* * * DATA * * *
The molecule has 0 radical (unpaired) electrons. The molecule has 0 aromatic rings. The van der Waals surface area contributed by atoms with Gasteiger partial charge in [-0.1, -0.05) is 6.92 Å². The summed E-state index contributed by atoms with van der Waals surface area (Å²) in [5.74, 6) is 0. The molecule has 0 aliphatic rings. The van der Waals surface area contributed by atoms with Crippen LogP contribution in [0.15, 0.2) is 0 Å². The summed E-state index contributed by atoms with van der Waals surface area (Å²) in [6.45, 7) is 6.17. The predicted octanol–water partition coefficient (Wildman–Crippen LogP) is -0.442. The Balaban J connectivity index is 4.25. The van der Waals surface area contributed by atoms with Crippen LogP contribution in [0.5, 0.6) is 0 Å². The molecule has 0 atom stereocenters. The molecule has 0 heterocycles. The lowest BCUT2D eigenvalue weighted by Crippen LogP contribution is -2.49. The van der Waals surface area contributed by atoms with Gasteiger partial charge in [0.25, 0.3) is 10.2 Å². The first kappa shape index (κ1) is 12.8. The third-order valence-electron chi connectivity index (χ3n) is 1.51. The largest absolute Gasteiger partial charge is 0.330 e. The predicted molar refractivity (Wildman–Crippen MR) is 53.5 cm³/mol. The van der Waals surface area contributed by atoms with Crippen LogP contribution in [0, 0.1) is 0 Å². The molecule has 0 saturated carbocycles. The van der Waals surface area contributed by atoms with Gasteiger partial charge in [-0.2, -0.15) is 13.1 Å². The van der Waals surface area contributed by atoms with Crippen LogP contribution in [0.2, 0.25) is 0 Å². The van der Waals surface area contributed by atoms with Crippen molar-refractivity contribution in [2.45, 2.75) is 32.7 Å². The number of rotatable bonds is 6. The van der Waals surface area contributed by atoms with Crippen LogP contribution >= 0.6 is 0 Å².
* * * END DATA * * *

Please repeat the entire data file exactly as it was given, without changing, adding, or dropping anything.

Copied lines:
The molecule has 0 radical (unpaired) electrons. The molecule has 0 aromatic rings. The van der Waals surface area contributed by atoms with Gasteiger partial charge in [-0.1, -0.05) is 6.92 Å². The summed E-state index contributed by atoms with van der Waals surface area (Å²) in [5.74, 6) is 0. The molecule has 0 aliphatic rings. The van der Waals surface area contributed by atoms with Crippen LogP contribution in [0.15, 0.2) is 0 Å². The summed E-state index contributed by atoms with van der Waals surface area (Å²) in [6.45, 7) is 6.17. The predicted octanol–water partition coefficient (Wildman–Crippen LogP) is -0.442. The Balaban J connectivity index is 4.25. The van der Waals surface area contributed by atoms with Crippen LogP contribution in [0.5, 0.6) is 0 Å². The molecule has 0 atom stereocenters. The molecule has 0 heterocycles. The lowest BCUT2D eigenvalue weighted by Crippen LogP contribution is -2.49. The van der Waals surface area contributed by atoms with Gasteiger partial charge in [0.25, 0.3) is 10.2 Å². The first kappa shape index (κ1) is 12.8. The third-order valence-electron chi connectivity index (χ3n) is 1.51. The largest absolute Gasteiger partial charge is 0.330 e. The predicted molar refractivity (Wildman–Crippen MR) is 53.5 cm³/mol. The van der Waals surface area contributed by atoms with Crippen LogP contribution in [0, 0.1) is 0 Å². The molecule has 0 saturated carbocycles. The van der Waals surface area contributed by atoms with Gasteiger partial charge in [-0.2, -0.15) is 13.1 Å². The van der Waals surface area contributed by atoms with Crippen LogP contribution in [0.2, 0.25) is 0 Å². The van der Waals surface area contributed by atoms with Crippen molar-refractivity contribution in [2.45, 2.75) is 32.7 Å². The number of rotatable bonds is 6. The van der Waals surface area contributed by atoms with Crippen LogP contribution >= 0.6 is 0 Å².